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Distracted driving policy: Frequently asked questions (FAQs)

Last updated on May 19, 2023 in Driver Safety by Mrinalini Sundar  |  6 minute read

Statistics and facts to support your distracted driving policy and how telematics can help with fleet safety.

There is a reason why we see so many distracted driving road signs on the highway, such as “Hands on the wheel. Eyes on the road.” According to the Centers for Disease Control and Prevention, about eight people are killed every day in crashes that are reported to involve distracted drivers in the United States. The same report suggests that texting is the biggest cause of distracted driving.


According to the National Highway Traffic Safety Administration, sending or reading a text takes your attention away from the wheel for five seconds. At 55 mph, that's like driving the length of an entire football field with your eyes closed. The National Safety Council (NSC) estimates that 42,000 people were killed in motor vehicle crashes in 2020. A preliminary report released by NSC suggests that there’s a 16% increase in motor vehicle deaths in just the first six months of 2021. 

What is distracted driving?

Distracted driving can be many things: eating or drinking, road rage, looking at other drivers, kids in the car, tuning the stereo or navigation system, talking to other passengers, applying makeup and most common of them all, using your cell phone. 


Any time drivers divert their attention away from the road and focus on something else, it is defined as a distraction, according to Global Fleet Champions. Interruptions can occur both inside as well as outside the car. 


The non-profit global campaign to prevent crashes and reduce pollution, Global Fleet Champions is a partnership initiative administered by Brake, the road safety charity. 

What are the different types of distracted driving?

There are four types of driver distractions: 

An image explaining the four different types of distracted driving.
  1. Visual: When a driver looks at something other than the road. It could be their phone, billboards, or pedestrians on the sidewalk.
  2. Auditory: When the driver is distracted by loud music, hands-free calls, or other sounds that cause their attention to shift from the wheel.
  3. Manual: The driver is simply doing something else other than driving. It could be grooming, eating, or fiddling with the stereo system.
  4. Cognitive: When the driver's attention is elsewhere and not exactly on driving or on the road.

Distracted driving statistics and facts

A distracted driver is less likely to respond to a collision or hazard and is more likely to be involved in a crash, according to the Global Fleet Champions. Just a second away from the wheel can be fatal or cause the passengers serious injuries. Here are a few statistics listing the consequences of distracted driving. 

  • 98% of drivers cannot share attention across tasks without losing driving performance.
  • 65% of near-misses are caused by drivers not paying attention.
  • 93% of rear-end crashes involve visual distraction.
  • 1,000 people get injured every day in crashes related to distracted driving.
  • Drivers who talk on phones are four times more likely to be in a crash resulting in injuries.
  • 35% of crashes may involve drinking and driving.

See more fast facts by Global Fleet Champions

How can fatigue affect the driver’s ability to focus on the road?

A common example of a cognitive driving distraction is driver fatigue. Fatigue impairs a person's ability to be alert and affects their driving ability no matter their level of experience. A driver feeling fatigue is at a higher risk of being involved in a collision. Check out the Trucking Fatigue Meter, a Geotab Marketplace solution that monitors driver fatigue across an entire fleet and proactively engages with drivers to discuss the risk that fatigued driving poses to safety.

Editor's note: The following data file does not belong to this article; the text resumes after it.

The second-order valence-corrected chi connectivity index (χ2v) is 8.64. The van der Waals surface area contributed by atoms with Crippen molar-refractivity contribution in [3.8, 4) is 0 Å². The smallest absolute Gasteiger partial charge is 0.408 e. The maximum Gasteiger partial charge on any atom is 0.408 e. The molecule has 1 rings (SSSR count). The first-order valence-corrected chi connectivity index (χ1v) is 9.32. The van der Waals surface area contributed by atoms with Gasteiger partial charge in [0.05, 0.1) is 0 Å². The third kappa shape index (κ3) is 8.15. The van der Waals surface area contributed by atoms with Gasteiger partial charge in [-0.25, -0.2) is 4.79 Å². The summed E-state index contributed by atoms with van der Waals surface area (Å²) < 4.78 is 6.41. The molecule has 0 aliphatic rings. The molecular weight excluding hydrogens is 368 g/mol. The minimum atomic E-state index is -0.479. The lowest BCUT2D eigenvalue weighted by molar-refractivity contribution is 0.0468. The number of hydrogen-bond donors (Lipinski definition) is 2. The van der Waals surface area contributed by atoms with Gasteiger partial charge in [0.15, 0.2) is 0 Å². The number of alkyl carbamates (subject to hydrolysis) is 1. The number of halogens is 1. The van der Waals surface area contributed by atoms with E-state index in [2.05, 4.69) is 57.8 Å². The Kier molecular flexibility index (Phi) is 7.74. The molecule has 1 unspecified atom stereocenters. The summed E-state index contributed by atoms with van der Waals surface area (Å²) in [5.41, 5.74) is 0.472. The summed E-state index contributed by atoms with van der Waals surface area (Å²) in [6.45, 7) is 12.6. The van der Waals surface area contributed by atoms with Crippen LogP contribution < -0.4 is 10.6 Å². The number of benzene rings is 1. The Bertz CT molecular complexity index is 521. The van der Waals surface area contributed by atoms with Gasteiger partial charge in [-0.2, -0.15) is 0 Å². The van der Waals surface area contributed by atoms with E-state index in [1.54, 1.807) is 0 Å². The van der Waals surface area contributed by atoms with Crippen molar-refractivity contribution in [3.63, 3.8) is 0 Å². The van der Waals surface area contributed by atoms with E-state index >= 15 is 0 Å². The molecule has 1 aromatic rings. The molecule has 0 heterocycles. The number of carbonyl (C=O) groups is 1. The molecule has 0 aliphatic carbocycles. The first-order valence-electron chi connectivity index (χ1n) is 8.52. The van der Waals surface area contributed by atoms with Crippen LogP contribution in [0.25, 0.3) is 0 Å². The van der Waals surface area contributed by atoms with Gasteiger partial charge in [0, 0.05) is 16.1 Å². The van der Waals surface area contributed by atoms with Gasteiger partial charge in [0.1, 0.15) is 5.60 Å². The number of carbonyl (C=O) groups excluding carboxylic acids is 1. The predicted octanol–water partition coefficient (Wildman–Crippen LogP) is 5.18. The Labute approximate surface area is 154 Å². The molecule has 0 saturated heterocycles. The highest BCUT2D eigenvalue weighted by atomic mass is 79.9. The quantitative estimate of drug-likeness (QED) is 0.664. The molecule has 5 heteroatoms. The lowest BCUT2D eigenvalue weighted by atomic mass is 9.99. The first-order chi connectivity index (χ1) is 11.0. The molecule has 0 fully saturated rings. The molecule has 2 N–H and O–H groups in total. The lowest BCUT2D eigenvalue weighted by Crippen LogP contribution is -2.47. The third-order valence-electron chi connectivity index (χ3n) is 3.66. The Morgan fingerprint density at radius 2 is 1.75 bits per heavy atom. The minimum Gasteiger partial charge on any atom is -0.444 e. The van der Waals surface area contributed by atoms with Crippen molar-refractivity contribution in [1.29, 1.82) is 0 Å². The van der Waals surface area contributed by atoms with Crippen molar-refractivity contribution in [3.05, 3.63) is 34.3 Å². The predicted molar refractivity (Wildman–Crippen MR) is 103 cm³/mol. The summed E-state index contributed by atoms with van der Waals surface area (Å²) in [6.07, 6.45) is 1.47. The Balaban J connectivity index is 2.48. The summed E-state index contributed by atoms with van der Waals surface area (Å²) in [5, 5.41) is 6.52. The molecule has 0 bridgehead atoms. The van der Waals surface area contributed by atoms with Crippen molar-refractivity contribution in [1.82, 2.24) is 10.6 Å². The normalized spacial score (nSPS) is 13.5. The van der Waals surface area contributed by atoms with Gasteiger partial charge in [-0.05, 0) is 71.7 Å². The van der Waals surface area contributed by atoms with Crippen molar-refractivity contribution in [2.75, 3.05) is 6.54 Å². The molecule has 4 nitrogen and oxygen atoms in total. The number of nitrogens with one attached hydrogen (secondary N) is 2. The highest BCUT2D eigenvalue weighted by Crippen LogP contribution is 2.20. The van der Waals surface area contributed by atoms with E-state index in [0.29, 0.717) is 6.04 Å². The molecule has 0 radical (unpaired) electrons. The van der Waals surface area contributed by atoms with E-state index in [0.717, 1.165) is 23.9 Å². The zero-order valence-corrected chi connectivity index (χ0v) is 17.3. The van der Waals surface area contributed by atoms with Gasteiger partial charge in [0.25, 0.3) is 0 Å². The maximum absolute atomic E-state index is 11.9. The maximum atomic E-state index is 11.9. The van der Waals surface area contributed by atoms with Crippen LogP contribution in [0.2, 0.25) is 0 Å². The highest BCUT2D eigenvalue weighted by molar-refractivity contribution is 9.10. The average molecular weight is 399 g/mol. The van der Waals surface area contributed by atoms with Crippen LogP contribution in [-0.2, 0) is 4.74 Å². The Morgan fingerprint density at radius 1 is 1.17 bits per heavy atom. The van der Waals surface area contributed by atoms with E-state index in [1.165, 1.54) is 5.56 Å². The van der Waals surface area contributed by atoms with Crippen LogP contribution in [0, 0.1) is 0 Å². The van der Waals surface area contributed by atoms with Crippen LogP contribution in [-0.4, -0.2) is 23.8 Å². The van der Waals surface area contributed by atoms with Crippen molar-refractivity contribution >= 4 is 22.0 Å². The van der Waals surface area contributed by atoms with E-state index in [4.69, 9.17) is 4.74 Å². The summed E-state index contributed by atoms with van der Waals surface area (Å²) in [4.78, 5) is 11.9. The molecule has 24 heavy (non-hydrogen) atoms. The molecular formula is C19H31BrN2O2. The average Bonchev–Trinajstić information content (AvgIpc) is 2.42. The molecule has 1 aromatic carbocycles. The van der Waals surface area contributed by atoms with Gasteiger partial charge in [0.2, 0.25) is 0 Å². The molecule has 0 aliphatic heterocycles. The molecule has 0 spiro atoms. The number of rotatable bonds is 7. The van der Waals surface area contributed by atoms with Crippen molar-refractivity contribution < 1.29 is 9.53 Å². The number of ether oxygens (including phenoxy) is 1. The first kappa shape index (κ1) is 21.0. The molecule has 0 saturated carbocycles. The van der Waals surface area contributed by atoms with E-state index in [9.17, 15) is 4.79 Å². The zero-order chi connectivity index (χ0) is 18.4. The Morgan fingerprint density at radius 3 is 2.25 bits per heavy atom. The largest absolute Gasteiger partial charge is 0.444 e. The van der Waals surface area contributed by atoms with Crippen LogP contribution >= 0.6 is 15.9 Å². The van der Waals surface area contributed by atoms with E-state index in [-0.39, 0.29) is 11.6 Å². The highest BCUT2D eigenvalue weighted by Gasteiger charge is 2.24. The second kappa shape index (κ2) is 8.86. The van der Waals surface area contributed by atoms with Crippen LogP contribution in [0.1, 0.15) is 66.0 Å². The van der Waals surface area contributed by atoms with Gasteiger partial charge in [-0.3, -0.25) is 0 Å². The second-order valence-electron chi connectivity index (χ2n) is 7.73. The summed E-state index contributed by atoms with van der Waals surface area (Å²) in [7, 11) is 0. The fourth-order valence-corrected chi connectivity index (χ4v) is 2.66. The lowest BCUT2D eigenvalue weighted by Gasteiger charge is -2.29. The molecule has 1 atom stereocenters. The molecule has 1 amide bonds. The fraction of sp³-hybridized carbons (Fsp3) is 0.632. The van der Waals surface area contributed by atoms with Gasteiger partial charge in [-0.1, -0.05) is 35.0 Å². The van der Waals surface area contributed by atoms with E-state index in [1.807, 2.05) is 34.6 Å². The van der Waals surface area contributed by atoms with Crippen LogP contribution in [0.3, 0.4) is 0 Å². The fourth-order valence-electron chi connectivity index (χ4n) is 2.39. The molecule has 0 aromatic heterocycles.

Pulsar Informatics Trucking Fatigue Meter

How do you prevent fatigue while driving? 

The report shared by Global Fleet Champions gives professional-driver employers guidance on best practices for managing occupational road risk, regardless of budget, fleet size, or vehicle type.


This report dives deeper into the causes and consequences of fatigue. It also recommends measures a fleet manager could take to identify and reduce the risks of driver fatigue within their fleet. Managing fatigue is a shared responsibility between a company and the driver. Here are a few points that each of them can take to improve driver safety. 



  1. Make sure driving shifts include enough breaks for recovery between shifts. Drivers need to have a work/life balance. They should have enough time to rest, eat, spend time with family, and do their regular chores.
  2. Provide employees with information and tools to enable them to manage their personal fatigue risk.
  3. Treat all reports of fatigue seriously.


  1. Take time to have enough breaks. Drivers should use their rest time.
  2. Manage out-of-hours activities so they do not adversely affect work performance.
  3. Report operational or personal factors that could increase fatigue risk.

What is a distracted driving policy?

According to a report in IIHS-HLDI, 4,119 people died in truck crashes in 2019. After analysis, it was reported that 16% of these deaths were truck occupants, 67% were passengers in cars and 15% were pedestrians, cyclists, or motorcyclists. 


The cost of distracted driving for companies is high, considering potential costs related to injuries and liability. Therefore, employers are responsible for maintaining the safety of their workers, and setting up an effective distracted driving policy is part of this. This directive helps provide guidelines to employees and anyone who might be involved in a collision. 

How do you build an effective distracted driving policy?

A functional distracted driving policy is practical, states different dos and don'ts and highlights the importance of driver safety. 


Here are a few quick steps a company can take to make sure its distracted driving policy is most effective:

1. Cover the subject well 

Make sure the policymakers include all the information and cover areas of concern. Research and compare your company's distracted driving policy with that of other companies and implement pointers that you might have missed. Also, check expert sites such as the National Safety Council for accurate facts.